• What do you want in this moment? There’s got to be a reason why you dive in and decide to talk to him. Your character may not know what it is (they’re having a helluva struggle finding their way through it) but you the actor must look at the end moments and what you have experienced, and then work backwards to find what you wanted from him all along. And then put it ALL that need on him, have a deep NEED to be understood, valued, appreciated, loved. Love is the biggest reason for saying what you say during a monologue. You’re not getting enough love from the universe, and this is the moment in time is where you’re trying to get more in order to survive.
  • What are your secrets? Following from that last question: HOWEVER, even though you want something, you hate the fact that you seem to be so needy. It makes you angry, but you don’t have the objectivity to blame yourself, so you put it on him. We always have secrets from the people we are talking to, and you should have them in your acting. It will make your acting more mysterious and natural. And don’t worry about seeming manipulative, conniving, ruthless, unlikeable – we’ve all been there and we’ll understand your truth.
  • What is getting in the way of your objective? A monologue must always have an obstacle that gets in your way. And this struggle is what you focus on. Do that, and do that with all your might, all your energy and focus as if your life depended on it, then trust me, the emotions will come. And then experience them. But focus first on your scene partner and your obstacle. Stop listening to yourself, stop orchestrating it, stop controlling it, stop anticipating what you’re going to say and how you’re going to say it. QUESTION: When you had an argument with someone, were you trying to remember your next line and how you were going to say it? Of course not, you jumped in, you let go, you tore into them. And this brings us to…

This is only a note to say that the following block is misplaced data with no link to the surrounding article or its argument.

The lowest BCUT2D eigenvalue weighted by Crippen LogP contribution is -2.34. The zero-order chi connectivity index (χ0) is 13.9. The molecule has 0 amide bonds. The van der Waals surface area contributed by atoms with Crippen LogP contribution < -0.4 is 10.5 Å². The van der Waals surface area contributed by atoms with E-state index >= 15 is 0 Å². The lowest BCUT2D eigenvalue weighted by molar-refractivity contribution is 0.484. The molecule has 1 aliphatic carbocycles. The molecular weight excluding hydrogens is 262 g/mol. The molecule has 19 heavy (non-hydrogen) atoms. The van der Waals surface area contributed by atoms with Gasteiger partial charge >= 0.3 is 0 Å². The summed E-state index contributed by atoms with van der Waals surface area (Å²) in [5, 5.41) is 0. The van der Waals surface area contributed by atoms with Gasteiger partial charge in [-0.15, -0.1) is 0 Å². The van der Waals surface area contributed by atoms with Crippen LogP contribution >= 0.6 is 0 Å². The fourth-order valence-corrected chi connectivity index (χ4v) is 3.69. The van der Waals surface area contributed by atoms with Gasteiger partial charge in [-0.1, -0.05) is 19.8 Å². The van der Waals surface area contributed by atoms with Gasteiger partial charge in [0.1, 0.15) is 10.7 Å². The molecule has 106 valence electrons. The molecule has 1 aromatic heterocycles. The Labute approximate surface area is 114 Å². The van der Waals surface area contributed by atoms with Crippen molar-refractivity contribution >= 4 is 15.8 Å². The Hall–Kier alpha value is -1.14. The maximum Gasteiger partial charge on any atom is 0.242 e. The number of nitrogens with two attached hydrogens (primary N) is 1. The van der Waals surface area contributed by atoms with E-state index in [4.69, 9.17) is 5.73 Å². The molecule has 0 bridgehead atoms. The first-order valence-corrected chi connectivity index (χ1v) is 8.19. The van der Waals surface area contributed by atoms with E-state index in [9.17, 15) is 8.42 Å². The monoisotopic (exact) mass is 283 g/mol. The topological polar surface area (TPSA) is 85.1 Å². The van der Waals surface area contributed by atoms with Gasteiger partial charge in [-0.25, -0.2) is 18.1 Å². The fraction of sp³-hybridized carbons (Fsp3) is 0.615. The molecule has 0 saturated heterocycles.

• What actions are you playing? In the acting industry today, the pros think of acting in terms of playing actions – not expressing emotions. I can teach you that in this video called ‘How to Act’ from THE ACTOR’S WAY (all the videos are free on YouTube) or you can purchase the course to get an additional workbook that has my  ‘Collected Table of Actions’ if you’d like to learn more about defining and playing an action. By the way, if you’re thinking of getting into any drama school, they will most likely talk to you in that language during your audition.

Now Kathy, you might have read between the lines and concluded that this way of acting is very personal – it’s not about playing characters, it’s being yourself in an imaginary situation, and that may scare the bejesus out of you. But that’s where the art is, and that’s the way to more natural, fulfilling acting. I lay it all out in The Actor’s Way – you can watch the videos or get the workbook and be on your way.

Break a leg,

Bryan Bounds (MFA Acting), is a working actor, teacher, accent coach and stage & film producer. He created the Neuro Acting training system to combine the latest Method Acting skills with tools from neuroscience to help actors be more creative, open, expressive and healthy.